AlphaTauri’s Yuki Tsunoda was surprisingly harsh on himself as he reflected on his debut performance that saw him labelled as the "best rookie Formula 1 has had for years”

Following his rapid rise up the single-seater ladder, the 20-year-old Japanese racer impressed on his F1 bow in the season-opening Bahrain Grand Prix as he became the 65th driver to score points on his debut, and the first since Stoffel Vandoorne at the same track in 2016. 

Although he failed to join his teammate Pierre Gasly in progressing to Q3 on the Medium tyre, Tsunoda charged from his P13 grid slot to finish ninth at the chequered flag with a performance that justified the hype surrounding his arrival in F1 after a sole season in Formula 2. 

But when asked in the drivers’ press conference ahead of this weekend’s Emilia Romagna Grand Prix to score his debut performance out of 10, Tsunoda replied: “Five I would say.” 

Speaking exclusively to Crash.net earlier on Thursday, Tsunoda explained in detail why he had left Bahrain with “mixed feelings” after what appeared to be an incredibly accomplished start to life in the sport. 

“Of course I was happy but there was a lot of things I learned in the race weekend,” he said. “I was aiming for a more high position in the race to be honest.

“When I see the Q1 performance, the car was there already and I would say top five or top six was possible. So I didn’t feel fully happy. I just analysed the data a lot to prepare for Imola and I also think ‘how can I improve?’ So it was really mixed feelings.” 

After delving into the data from his maiden race, Tsunoda is confident he can turn in an even better showing this weekend at a track he tested at regularly as he prepared for his rookie F1 campaign over the winter, with AlphaTauri taking advantage of Imola being just a short drive away from its Faenza base. 

“I’m really looking forward for Imola especially,” he continued. “I drove here a lot at the beginning of the year, so I don’t have to focus too much on the driving.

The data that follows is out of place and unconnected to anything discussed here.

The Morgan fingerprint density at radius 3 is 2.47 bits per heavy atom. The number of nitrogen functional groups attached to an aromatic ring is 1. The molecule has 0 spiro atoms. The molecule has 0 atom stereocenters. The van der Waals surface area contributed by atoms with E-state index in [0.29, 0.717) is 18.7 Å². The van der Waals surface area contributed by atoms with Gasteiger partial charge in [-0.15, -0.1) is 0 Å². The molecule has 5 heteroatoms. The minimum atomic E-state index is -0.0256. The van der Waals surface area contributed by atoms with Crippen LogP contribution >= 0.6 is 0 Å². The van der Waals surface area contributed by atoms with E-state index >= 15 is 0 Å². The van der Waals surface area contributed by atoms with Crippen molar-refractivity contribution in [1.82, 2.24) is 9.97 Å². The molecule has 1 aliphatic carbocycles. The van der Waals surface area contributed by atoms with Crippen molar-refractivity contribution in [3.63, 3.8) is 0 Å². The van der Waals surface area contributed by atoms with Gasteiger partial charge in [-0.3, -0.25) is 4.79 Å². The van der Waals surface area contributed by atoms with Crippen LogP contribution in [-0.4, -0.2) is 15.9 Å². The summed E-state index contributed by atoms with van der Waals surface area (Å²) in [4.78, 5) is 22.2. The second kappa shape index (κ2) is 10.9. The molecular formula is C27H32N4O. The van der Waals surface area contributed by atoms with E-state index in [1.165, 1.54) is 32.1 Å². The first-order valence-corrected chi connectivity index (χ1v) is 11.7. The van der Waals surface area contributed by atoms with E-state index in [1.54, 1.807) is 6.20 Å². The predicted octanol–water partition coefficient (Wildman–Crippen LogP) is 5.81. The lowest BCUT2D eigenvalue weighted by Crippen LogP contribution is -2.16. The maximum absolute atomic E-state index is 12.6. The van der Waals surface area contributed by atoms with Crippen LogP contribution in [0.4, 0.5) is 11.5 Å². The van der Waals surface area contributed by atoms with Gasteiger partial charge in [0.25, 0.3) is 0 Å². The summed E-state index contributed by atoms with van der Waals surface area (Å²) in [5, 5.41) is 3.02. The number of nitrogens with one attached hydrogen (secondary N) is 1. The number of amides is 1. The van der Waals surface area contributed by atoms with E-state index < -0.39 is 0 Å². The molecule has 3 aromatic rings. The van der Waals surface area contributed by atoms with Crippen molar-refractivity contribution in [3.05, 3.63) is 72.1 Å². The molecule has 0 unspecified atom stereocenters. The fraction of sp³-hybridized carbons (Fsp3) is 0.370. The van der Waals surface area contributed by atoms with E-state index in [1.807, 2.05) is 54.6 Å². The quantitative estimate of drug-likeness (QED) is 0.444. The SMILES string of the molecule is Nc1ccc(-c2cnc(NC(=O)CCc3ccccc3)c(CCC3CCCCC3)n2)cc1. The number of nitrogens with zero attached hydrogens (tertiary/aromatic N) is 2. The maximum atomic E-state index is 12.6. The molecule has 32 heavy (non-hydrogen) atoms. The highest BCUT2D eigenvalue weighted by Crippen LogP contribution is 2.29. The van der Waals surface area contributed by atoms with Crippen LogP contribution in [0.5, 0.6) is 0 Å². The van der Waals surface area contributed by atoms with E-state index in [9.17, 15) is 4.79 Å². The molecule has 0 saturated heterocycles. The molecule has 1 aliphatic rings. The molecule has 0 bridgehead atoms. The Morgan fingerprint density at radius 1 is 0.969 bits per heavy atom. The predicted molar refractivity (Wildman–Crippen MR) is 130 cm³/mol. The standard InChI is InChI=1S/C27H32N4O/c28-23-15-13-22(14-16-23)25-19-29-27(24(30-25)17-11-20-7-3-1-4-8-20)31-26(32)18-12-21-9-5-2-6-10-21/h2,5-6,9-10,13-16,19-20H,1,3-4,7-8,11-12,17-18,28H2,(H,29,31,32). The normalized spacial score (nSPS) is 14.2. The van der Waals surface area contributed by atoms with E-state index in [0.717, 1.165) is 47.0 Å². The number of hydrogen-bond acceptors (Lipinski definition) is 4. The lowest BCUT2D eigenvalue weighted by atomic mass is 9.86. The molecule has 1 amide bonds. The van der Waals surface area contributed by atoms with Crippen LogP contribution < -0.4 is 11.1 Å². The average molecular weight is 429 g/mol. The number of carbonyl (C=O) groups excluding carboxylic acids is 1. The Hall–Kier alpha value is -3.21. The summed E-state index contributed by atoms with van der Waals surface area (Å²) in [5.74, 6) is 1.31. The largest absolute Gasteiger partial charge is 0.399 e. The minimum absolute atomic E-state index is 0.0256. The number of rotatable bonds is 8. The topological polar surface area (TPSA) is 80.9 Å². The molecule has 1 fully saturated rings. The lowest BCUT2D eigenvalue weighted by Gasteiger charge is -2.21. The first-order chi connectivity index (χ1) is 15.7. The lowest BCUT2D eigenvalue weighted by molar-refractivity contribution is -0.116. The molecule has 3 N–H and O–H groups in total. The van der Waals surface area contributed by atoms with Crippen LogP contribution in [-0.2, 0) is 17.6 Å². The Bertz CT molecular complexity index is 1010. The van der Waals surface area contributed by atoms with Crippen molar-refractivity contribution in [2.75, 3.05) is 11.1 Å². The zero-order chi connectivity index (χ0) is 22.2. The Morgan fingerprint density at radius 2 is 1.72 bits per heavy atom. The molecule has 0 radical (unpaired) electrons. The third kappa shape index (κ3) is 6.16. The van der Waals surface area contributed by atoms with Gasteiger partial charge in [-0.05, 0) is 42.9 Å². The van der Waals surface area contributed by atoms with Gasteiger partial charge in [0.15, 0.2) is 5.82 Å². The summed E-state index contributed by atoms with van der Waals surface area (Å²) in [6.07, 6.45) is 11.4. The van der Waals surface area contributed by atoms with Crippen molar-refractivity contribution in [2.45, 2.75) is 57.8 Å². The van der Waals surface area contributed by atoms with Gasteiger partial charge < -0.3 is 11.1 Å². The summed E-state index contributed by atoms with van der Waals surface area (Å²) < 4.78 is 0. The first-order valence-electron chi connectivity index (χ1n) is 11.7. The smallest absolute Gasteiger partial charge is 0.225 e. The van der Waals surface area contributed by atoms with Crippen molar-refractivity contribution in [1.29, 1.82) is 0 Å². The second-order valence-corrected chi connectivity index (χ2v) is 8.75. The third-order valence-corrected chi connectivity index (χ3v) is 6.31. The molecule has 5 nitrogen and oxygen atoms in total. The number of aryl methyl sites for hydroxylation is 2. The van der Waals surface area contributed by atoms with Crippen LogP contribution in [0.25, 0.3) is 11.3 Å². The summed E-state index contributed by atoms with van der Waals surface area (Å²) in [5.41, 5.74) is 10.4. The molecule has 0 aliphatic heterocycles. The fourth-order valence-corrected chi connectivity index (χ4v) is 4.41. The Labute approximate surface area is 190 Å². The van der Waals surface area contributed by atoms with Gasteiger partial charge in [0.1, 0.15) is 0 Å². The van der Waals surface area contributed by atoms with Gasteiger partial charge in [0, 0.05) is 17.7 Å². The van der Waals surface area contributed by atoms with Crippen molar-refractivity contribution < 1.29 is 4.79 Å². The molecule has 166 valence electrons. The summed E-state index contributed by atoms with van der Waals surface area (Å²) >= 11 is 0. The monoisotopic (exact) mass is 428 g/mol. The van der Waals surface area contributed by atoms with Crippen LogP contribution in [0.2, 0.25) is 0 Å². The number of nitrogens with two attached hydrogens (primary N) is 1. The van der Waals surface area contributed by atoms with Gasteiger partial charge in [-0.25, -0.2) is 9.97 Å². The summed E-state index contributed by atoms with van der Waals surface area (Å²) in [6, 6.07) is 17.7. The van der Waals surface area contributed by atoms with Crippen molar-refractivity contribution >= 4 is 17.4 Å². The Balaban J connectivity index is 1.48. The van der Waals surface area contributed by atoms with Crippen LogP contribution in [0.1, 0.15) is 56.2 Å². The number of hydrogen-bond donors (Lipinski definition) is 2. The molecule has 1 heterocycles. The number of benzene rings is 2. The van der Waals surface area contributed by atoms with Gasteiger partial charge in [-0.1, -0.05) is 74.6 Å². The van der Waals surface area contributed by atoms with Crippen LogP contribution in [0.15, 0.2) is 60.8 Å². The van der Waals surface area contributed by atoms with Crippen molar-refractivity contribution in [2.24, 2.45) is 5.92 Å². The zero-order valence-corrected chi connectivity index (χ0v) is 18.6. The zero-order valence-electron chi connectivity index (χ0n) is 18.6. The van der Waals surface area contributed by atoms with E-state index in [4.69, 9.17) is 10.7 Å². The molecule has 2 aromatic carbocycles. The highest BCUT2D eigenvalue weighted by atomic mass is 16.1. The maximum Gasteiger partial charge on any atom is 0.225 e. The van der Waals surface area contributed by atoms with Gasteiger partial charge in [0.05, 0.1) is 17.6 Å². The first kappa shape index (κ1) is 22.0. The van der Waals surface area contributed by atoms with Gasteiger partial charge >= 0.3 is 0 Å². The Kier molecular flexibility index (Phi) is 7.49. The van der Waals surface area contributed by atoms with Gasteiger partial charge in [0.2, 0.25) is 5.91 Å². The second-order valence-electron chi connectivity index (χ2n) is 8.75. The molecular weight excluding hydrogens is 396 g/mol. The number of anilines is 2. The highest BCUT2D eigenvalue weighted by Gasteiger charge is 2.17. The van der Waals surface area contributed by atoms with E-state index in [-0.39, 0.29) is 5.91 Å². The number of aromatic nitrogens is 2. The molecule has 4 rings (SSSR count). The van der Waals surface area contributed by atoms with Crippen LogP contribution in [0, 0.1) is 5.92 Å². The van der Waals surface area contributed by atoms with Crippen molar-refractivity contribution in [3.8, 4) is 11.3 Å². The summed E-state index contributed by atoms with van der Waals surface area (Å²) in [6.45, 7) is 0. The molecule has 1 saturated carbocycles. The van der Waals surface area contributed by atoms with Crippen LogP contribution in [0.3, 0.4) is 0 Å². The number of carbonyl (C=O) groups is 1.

“I can focus on other things like [what] I learned in the Bahrain race. So I’m looking forward to use that experience and try new things for this week.” 

Tsunoda, who is aiming for his first Q3 appearance at Imola, revealed the biggest takeaways from his first grand prix weekend and singled out two areas in particular where he feels he has plenty of work to do - starting with tyre warm-up preparation for a flying lap in qualifying.

“For qualifying I would say warm up and track positioning especially,” Tsunoda replied when asked where he felt he could improve the most. 

“In Q2 we used two sets of Medium tyres and the first set for me was normal, I felt okay. I just messed up a little bit my lap, a couple of laps I overshot just a little bit too much but actually it was a normal feeling. 

“But on the second set I felt less grip than the first set. And after the race weekend my engineers analysed the data and told me that the [tyre] warm up was not enough. 

“I was slowing down too much before the last corner to make the gap [to the cars] in front and that caused the tyres to get a little bit too cold, we think. That caused let grip and then I couldn’t perform well like I wanted to.” 

In the race itself, Tsunoda felt he paid the price for being overly cautious on the opening lap in Sakhir following a slow start that was in part hampered by a minor engine issue in his Honda-powered AlphaTauri during the initial launch phase off the line.

“The main thing in the race was the start,” he explained. “The initial start was not just my problem, there was also a little bit of an issue in the engine, but also after the start my track positioning was horrible. 

“I lost two or three positions in the first lap just with track positioning. I was too cautious not to pick up any damage. Especially with it being my first race, I wanted to experience as much as possible and finish the race to have experience for the future. 

“But I think track positioning can be improved a lot, especially for Imola, as I know how others are going to move around in the first lap. I have the experience so I can go more aggressive than the first race for sure. So I will try to improve those parts especially to have a good step.” 

While he may have been too careful at the start, Tsunoda demonstrated that he isn’t afraid to pull off an outrageous lunge on some of the biggest names in the sport, including a bold pass on returning two-time world champion Fernando Alonso

Tsunoda entertained throughout the race with a string of excellent overtakes, culminating in a successful last-lap divebomb on Lance Stroll’s Aston Martin to snatch an extra point in P9.

“I was cautious in the first lap because I knew that If I don’t have anything damaged in the first lap, I have pretty good confidence that I can gain a lot of positions,” he said. 

“But after the first lap, I was nearly last, and I just had to gain the positions as much as possible. After that I just trusted myself and do my driving style. 

“Naturally for me, the most strongest part is the braking and I just used that, especially overtaking a lot of drivers. I think overtaking especially Fernando [Alonso], and [Lance] Stroll on the last lap, for me that was quite good and definitely I built up more confidence.”

Tsunoda naturally faces a steep learning curve in F1 but if the early signs are anything to go by, it looks as though we have a real star on our hands.

 

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